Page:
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Stretching (Potato) Salad Days Into a Week

August 03, 1995|RUSS PARSONS | TIMES DEPUTY FOOD EDITOR

When the weather gets this hot, it's all you can do to get home, much less think about dinner. That's why every weekend I make up a big batch of potato salad.

Not your everyday picnic potato salad with mayonnaise, but rather potato salad with oil, vinegar and especially green beans. This salad can be made up on Sunday, then stuck in a plastic bag and refrigerated for later in the week. I always make a double batch (it's perfect with grilled meat), then stretch it as far as I can.

Of course, to me, the key to great potato salad is green beans, which were made to go with potatoes. It's not just the coincidence that they're both found in markets at the same time--the earthy creaminess of baby boiling potatoes goes perfectly with the vegetal flavor and slight crispness of the green beans.

With that as a bedrock to build on, the sky is the limit. I must have made this salad a hundred different ways, from plain-Jane vinaigrette to a luxurious white truffle-flavored mayonnaise, and they've all been good.

Once, I served the salad three days out of five--first, as a straight green-bean potato salad with a red wine vinaigrette. A couple of days later, I portioned some out and added some canned tuna fish, along with some lemon juice, a bit of minced shallots and more olive oil to make a cold dinner salad. I finished the week by adding to the remainder a bit of cold, grilled steak that I had sliced thin and a mustardy vinaigrette. If I'd had any, I bet some slivered arugula would have been great in that one.

This version, as originally constructed, had buttery little Yukon Gold potatoes and snapping-fresh Blue Lake green beans. I was thinking tarragon, and when I started talking with the herb lady at my farmers market, she volunteered that she thought the perfect herb for the salad would be Mexican tarragon; she said it had a slightly more astringent flavor than regular. Then she tossed in a grapefruit, which she said would be perfect with the herb.

Sometimes you have to rely on the kindness of strangers. She was absolutely right. The acidity of the grapefruit was just what the slightly harsher flavor of the Mexican tarragon needed in the salad.

*

Unless you've got an herbal fairy godmother watching over your shoulder, you may not be able to find Mexican tarragon. But the salad works well with regular tarragon--the difference is strictly one of degree.

Obviously, this salad is remarkably forgiving, but there are a couple of points I'm picky about.

For one, don't undercook the green beans. They should have some bite left, but you need to cook them long enough that their flavor and color develop--about eight to 10 minutes on my rickety old stove (it takes five just to get the water back to the boil). Then, as soon as you pull the beans out of the water, immediately dump them in a bowl of ice water to set the bright green color. Be sure to pat them dry before adding them to the salad.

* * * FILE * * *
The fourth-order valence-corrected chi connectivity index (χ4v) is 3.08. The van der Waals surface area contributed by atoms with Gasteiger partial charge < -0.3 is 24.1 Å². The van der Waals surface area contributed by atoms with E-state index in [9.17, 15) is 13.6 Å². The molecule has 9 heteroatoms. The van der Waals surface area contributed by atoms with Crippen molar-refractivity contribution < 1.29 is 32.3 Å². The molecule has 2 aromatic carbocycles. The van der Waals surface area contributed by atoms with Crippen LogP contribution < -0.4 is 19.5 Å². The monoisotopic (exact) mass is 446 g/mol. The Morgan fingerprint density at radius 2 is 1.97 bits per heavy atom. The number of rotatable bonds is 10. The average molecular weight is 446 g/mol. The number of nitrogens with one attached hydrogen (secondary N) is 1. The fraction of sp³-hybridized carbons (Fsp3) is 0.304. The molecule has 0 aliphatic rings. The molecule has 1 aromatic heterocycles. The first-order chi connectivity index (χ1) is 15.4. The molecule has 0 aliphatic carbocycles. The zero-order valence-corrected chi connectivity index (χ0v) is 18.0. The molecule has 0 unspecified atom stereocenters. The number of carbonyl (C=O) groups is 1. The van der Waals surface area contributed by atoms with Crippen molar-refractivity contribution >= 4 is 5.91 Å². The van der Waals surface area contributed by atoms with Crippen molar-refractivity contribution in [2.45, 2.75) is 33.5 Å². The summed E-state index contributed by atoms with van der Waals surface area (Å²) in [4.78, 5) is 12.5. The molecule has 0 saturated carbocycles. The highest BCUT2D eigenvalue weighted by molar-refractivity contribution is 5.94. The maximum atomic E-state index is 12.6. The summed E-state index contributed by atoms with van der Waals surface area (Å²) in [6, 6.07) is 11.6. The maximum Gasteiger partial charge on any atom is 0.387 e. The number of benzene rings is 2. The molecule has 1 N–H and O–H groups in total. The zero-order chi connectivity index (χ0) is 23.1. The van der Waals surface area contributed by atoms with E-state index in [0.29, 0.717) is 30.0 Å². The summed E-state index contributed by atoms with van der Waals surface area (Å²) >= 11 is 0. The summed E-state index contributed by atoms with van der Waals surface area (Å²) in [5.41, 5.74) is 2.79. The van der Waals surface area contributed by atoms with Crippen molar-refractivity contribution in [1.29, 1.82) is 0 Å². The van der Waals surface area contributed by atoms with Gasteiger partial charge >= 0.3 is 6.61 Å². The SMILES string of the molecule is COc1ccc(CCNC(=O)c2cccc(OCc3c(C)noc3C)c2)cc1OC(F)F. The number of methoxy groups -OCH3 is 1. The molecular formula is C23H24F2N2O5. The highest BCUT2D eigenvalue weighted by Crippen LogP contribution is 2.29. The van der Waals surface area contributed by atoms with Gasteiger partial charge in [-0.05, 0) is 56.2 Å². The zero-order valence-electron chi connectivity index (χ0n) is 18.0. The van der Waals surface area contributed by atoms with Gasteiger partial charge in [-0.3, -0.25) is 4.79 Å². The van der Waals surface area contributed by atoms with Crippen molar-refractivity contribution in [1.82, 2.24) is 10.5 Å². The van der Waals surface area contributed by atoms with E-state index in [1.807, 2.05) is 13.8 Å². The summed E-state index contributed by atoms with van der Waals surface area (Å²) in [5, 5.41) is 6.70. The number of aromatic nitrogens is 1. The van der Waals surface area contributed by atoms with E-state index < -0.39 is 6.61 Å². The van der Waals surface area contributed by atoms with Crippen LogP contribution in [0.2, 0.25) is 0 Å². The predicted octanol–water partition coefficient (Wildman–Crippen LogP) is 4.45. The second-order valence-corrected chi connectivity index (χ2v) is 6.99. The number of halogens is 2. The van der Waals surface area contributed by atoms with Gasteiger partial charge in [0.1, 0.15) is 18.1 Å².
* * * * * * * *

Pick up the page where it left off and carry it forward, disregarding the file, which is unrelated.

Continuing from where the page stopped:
The potatoes are a little more trouble, but you'll find the effort is well repaid. First, unless you're forced to use the big boilers instead of babies, cook the potatoes whole. Water and oil don't mix--you've heard that before--and the less surface that's exposed to water, the better the dressing will adhere.

Pat them dry and cut them in half or in quarters as soon as the potatoes are cool enough to touch. You don't have to have asbestos fingers for this dish, but the hotter the potatoes are when you cut them up and add the initial seasoning, the better the flavor. That's because the starch hasn't had a chance to cool and set. The flesh is still fluffy and it will absorb flavors quite readily.

No matter which version of the salad I'm making, I toss the hot potatoes with minced garlic, salt, pepper, oil and vinegar (Sherry vinegar adds a nice nutty quality) as soon as possible, and set them aside until I'm ready to use them.

GREEN BEAN-POTATO SALAD WITH CITRUS-TARRAGON DRESSING

1 pound small boiling potatoes

2 tablespoons Sherry vinegar

Salt

1/2 clove garlic, minced

2 tablespoons olive oil

1 pound green beans, trimmed

2 tablespoons grapefruit juice

2 teaspoons fine-sliced tarragon

Cook potatoes in boiling water until they can be penetrated easily with tip of small knife, about 20 minutes. Remove potatoes and, while hot, pat dry in kitchen towel and cut in quarters. Combine in mixing bowl with vinegar, 1 teaspoon salt, garlic and little olive oil. Toss ingredients to combine well. Set aside to cool.

In same pot of boiling water, cook green beans until just tender, 10 to 12 minutes. Remove and drain beans, then add to potatoes.

Combine remaining olive oil, grapefruit juice and tarragon in small bowl and mix well. Pour over salad and mix well to coat. Taste and correct for salt.

Makes 4 servings.

Each serving contains about:

191 calories; 604 mg sodium; 0 cholesterol; 7 grams fat; 30 grams carbohydrates; 5 grams protein; 1.79 grams fiber.

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